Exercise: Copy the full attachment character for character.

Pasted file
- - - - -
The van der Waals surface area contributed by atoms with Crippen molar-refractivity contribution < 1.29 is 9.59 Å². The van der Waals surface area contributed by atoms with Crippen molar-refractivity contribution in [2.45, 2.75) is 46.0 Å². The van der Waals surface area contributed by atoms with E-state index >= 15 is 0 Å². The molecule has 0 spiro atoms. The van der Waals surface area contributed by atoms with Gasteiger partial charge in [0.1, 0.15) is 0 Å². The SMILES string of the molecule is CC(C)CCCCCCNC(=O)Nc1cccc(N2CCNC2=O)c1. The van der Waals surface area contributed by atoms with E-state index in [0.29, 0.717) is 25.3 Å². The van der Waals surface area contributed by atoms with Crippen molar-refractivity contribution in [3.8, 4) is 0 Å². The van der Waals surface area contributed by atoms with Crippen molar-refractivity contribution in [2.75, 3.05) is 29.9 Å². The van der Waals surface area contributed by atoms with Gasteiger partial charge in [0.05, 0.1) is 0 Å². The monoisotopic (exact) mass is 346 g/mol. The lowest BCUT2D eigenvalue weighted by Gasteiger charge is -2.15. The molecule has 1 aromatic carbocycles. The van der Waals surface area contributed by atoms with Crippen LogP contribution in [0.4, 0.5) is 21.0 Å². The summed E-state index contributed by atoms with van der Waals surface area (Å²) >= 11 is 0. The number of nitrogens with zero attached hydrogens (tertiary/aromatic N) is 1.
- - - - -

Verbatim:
The van der Waals surface area contributed by atoms with Crippen molar-refractivity contribution < 1.29 is 9.59 Å². The van der Waals surface area contributed by atoms with Crippen molar-refractivity contribution in [2.45, 2.75) is 46.0 Å². The van der Waals surface area contributed by atoms with E-state index >= 15 is 0 Å². The molecule has 0 spiro atoms. The van der Waals surface area contributed by atoms with Gasteiger partial charge in [0.1, 0.15) is 0 Å². The SMILES string of the molecule is CC(C)CCCCCCNC(=O)Nc1cccc(N2CCNC2=O)c1. The van der Waals surface area contributed by atoms with E-state index in [0.29, 0.717) is 25.3 Å². The van der Waals surface area contributed by atoms with Crippen molar-refractivity contribution in [3.8, 4) is 0 Å². The van der Waals surface area contributed by atoms with Crippen molar-refractivity contribution in [2.75, 3.05) is 29.9 Å². The van der Waals surface area contributed by atoms with Gasteiger partial charge in [0.05, 0.1) is 0 Å². The monoisotopic (exact) mass is 346 g/mol. The lowest BCUT2D eigenvalue weighted by Gasteiger charge is -2.15. The molecule has 1 aromatic carbocycles. The van der Waals surface area contributed by atoms with Crippen LogP contribution in [0.4, 0.5) is 21.0 Å². The summed E-state index contributed by atoms with van der Waals surface area (Å²) >= 11 is 0. The number of nitrogens with zero attached hydrogens (tertiary/aromatic N) is 1.